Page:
During pregnancy, fetal stress or fetal distress is a sign that your baby isn’t well in your womb. The major sign of pregnancy fetal stress is abnormal fetal heart rate.
During pregnancy, fetal stress or fetal distress is a sign that your baby isn’t well in your womb. If your baby has fetal distress, your doctor will have to closely monitor their heart rate. You may have to undergo a cesarean section to protect your baby.
What is fetal distress?
Fetal distress can be confused with birth asphyxia. Like birth asphyxia, fetal distress can occur when your baby doesn’t get enough oxygen because of birth complications like umbilical cord compression.
Birth asphyxia indicates the lack of oxygen before, during, or after labor. But fetal distress involves the lack of oxygen along with changes in fetal heart rate, amniotic fluid volume, and your baby’s movement.
Fetal distress can also occur if the amniotic fluid contains meconium or your baby’s first poop. Because of the meconium, your baby may not be able to breathe properly.
Causes of fetal distress
Common causes of fetal distress include:
- Placental abruption, or the separation of the placenta from your uterus
- Placental insufficiency, when the placenta can’t supply oxygen and nutrients to your baby
- Umbilical cord compression, which occurs when the cord leaves the birth canal before your baby
- Health conditions like gestational diabetes, kidney problems, and liver problems
- Post-term pregnancy, lasting more than 42 weeks
- Complications such as too strong or too frequent labor contractions
- Oligohydramnios, which occurs because of decreased amniotic fluid levels
- Preeclampsia or high blood pressure
- Intrauterine growth retardation, when your baby doesn’t grow to the expected weight in the womb
- Meconium-stained amniotic fluid, which happens when your baby’s stool is present in the amniotic fluid
- Multiple pregnancies
Fetal distress can also occur if you smoke or have had a previous stillbirth.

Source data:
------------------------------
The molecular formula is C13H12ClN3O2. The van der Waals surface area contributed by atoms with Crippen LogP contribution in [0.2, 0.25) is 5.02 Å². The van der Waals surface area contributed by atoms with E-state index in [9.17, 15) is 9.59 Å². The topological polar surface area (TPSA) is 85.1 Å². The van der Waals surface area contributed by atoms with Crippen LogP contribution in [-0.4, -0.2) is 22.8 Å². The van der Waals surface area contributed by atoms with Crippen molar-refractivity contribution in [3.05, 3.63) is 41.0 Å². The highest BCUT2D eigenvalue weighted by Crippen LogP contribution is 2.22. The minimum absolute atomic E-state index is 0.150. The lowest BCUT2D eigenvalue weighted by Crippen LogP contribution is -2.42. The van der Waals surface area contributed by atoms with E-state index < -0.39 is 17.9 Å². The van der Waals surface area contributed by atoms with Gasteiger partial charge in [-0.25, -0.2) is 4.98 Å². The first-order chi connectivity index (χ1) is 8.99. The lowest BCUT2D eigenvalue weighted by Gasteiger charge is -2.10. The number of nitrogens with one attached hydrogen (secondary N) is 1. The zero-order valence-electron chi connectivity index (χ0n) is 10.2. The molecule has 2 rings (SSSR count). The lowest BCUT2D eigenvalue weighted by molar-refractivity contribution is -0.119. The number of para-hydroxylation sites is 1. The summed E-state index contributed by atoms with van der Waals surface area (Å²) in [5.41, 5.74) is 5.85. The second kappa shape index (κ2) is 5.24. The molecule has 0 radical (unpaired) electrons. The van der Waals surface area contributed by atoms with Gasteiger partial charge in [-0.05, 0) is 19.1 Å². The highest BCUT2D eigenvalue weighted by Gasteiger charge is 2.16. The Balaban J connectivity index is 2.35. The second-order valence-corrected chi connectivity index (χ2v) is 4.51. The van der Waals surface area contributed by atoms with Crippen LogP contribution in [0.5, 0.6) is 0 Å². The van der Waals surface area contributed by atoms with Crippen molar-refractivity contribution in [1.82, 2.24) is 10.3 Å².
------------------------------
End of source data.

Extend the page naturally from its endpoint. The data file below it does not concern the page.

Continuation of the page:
Signs of fetal distress
The major sign of pregnancy fetal stress is abnormal fetal heart rate.
The following heart rate changes are signs of fetal distress:
- Tachycardia or a fast heart rate of higher than 100 beats per minute
- Bradycardia or slow heart rate of lower than 60 beats per minute
- Variable deceleration or sudden decrease in fetal heart rate
- Late decelerations or gradual decrease in fetal heart rate after a contraction
- Thick meconium in your amniotic fluid can also be a sign of fetal distress.
You must also watch out for these signs as they may result in fetal distress:
- Decreased, slowed, or no movement of your baby
- Intense cramping and severe back pain, indicating complications
- Vaginal bleeding during pregnancy
- Rapid weight gain of more than 40 pounds
- Abnormalities in your baby’s breathing or movement on ultrasound
- Abnormal amniotic fluid levels
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Diagnosis of fetal distress
Fetal distress is mainly diagnosed by constantly monitoring your baby’s heart rate throughout labor. If your amniotic fluid is green or brown in color, contact your doctor immediately as it indicates the presence of meconium.
Your doctor will electronically monitor your baby’s fetal heart rate. By studying the heart rate patterns, your doctor will check whether your baby is getting enough oxygen. The doctor will also monitor your contractions and how your baby responds to them.
Treatment of fetal distress
Your doctor will address the underlying cause of fetal distress to treat it. Here are some ways to manage the signs of fetal distress:
- You will be given oxygen and fluids.
- Moving your position or turning you to one side can provide relief to your baby.
- If your baby is in fetal distress, your doctor will immediately plan your baby’s delivery. Your doctor will help you deliver the baby through an assisted delivery using forceps or a vacuum extractor. If not, you may have to undergo an emergency cesarean section. This is done when you have complications during labor or meconium is present in the amniotic fluid.
- The drugs given to you during labor may be stopped if your baby shows signs of fetal distress.
The first sign of pregnancy is most often:
Complications of fetal distress
Although fetal distress can be treated, the lack of oxygen can cause the following complications for your baby:
- Brain injury
- Cerebral palsy
- Treatable health conditions like jaundice
- Trouble while feeding
- Infections or injuries
If you experience fetal distress during your first pregnancy, you won’t necessarily experience it during your next pregnancy. Consult your doctor for more information on precautions to take during pregnancy and labor.